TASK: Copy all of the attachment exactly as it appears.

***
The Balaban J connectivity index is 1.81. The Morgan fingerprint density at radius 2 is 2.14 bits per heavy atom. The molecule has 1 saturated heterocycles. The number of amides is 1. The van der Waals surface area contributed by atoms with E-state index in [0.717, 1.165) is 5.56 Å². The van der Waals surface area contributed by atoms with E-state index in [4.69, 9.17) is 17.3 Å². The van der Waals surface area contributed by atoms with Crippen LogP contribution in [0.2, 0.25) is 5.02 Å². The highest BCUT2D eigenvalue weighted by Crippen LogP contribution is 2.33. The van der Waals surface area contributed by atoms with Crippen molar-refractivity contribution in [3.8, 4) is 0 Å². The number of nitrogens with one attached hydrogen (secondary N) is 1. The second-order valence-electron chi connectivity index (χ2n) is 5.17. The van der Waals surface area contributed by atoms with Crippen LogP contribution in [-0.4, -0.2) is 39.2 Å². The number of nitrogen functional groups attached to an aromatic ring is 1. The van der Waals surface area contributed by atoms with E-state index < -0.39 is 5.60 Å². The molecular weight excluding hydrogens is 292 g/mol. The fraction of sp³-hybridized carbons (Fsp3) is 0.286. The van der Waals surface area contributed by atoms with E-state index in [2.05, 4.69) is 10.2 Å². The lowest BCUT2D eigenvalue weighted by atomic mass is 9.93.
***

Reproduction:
The Balaban J connectivity index is 1.81. The Morgan fingerprint density at radius 2 is 2.14 bits per heavy atom. The molecule has 1 saturated heterocycles. The number of amides is 1. The van der Waals surface area contributed by atoms with E-state index in [0.717, 1.165) is 5.56 Å². The van der Waals surface area contributed by atoms with E-state index in [4.69, 9.17) is 17.3 Å². The van der Waals surface area contributed by atoms with Crippen LogP contribution in [0.2, 0.25) is 5.02 Å². The highest BCUT2D eigenvalue weighted by Crippen LogP contribution is 2.33. The van der Waals surface area contributed by atoms with Crippen molar-refractivity contribution in [3.8, 4) is 0 Å². The number of nitrogens with one attached hydrogen (secondary N) is 1. The second-order valence-electron chi connectivity index (χ2n) is 5.17. The van der Waals surface area contributed by atoms with Crippen LogP contribution in [-0.4, -0.2) is 39.2 Å². The number of nitrogen functional groups attached to an aromatic ring is 1. The van der Waals surface area contributed by atoms with E-state index < -0.39 is 5.60 Å². The molecular weight excluding hydrogens is 292 g/mol. The fraction of sp³-hybridized carbons (Fsp3) is 0.286. The van der Waals surface area contributed by atoms with E-state index in [2.05, 4.69) is 10.2 Å². The lowest BCUT2D eigenvalue weighted by atomic mass is 9.93.